Q: You begin and end the book with the story of Edward Coles. Why did you choose him as a focal point for the book?The Page 99 Test: Providence and the Invention of the United States, 1607-1865.
A: Edward Coles is a really interesting figure that most Americans will never have heard of. He was born in 1786 in a slaveholding dynasty in Virginia, but at college he decided that slavery was morally wrong. He kept his epiphany from his family, for fear that they’d prevent him from inheriting his father’s slaves (which he planned to free).
He became private secretary to President James Madison in 1811, following his boss to the White House and urging him to do more to promote the abolition of slavery. Then, in the summer of 1814, a few weeks before the British burned Washington to the ground, Coles became the only person ever to confront Thomas Jefferson on the slavery question with Jefferson’s most famous words: “All men are created equal.”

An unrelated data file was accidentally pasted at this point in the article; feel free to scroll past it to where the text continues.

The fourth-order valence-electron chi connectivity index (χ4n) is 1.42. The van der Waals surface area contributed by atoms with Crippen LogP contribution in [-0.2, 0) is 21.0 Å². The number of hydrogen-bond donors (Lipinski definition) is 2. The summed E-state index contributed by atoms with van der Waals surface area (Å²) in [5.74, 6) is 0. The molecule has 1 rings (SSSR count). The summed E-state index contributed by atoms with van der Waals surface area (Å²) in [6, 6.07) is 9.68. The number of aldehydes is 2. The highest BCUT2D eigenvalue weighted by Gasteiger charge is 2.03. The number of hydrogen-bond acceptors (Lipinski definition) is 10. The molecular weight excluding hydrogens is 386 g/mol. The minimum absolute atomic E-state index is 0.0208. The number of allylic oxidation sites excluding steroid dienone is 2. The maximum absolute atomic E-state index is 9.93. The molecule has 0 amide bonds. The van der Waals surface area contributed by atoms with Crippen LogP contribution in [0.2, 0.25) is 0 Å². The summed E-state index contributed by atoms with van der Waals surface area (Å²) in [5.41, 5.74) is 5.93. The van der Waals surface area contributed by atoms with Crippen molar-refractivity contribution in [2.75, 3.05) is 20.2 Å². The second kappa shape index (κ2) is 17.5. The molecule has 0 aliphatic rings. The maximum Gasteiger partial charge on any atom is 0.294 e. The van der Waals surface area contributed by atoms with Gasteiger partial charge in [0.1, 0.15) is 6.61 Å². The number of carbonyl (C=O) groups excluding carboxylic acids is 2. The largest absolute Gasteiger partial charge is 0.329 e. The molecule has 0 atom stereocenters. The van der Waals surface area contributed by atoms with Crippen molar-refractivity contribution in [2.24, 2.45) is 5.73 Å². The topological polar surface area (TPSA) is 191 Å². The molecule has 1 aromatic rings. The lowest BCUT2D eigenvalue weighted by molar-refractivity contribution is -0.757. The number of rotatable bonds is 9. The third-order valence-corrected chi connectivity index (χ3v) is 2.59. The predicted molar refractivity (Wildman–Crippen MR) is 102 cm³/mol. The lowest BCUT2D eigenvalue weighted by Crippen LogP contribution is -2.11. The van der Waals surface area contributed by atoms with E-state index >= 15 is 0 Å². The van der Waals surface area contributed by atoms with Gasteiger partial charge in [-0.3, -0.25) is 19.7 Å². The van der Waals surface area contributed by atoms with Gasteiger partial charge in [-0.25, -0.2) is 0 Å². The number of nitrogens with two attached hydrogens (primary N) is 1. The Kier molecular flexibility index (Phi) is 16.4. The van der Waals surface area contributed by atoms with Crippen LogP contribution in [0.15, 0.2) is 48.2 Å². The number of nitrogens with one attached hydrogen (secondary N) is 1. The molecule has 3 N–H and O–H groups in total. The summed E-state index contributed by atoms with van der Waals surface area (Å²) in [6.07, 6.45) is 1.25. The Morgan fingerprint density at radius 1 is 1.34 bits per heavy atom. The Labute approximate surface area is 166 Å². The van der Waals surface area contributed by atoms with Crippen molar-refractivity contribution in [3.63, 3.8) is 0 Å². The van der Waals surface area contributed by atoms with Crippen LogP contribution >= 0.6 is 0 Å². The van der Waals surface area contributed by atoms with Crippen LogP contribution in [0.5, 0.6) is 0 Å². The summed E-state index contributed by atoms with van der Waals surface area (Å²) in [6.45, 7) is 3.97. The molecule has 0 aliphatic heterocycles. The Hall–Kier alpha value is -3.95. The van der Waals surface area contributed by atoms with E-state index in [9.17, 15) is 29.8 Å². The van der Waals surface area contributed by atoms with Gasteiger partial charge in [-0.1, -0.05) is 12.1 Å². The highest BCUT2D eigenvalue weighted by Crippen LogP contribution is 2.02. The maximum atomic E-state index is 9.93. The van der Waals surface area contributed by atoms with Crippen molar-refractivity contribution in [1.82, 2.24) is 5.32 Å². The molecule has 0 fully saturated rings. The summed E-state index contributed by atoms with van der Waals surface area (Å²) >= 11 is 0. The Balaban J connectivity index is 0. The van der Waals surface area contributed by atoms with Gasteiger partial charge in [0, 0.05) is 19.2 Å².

Jefferson was then in retirement at Monticello, but Coles thought that the former president should do more to promote the abolition of slavery. Wasn’t it time, Coles told Jefferson, “to put into complete practice those allowed principles contained in that renowned Declaration?”
Jefferson did his best to wriggle away from this challenge, and insisted that it would be impossible for slaveholders to free their slaves without also making arrangements to settle them outside the country — a plan that went under the name of “colonization.”
Coles initially seemed to take a different view: in 1819, he...[read on]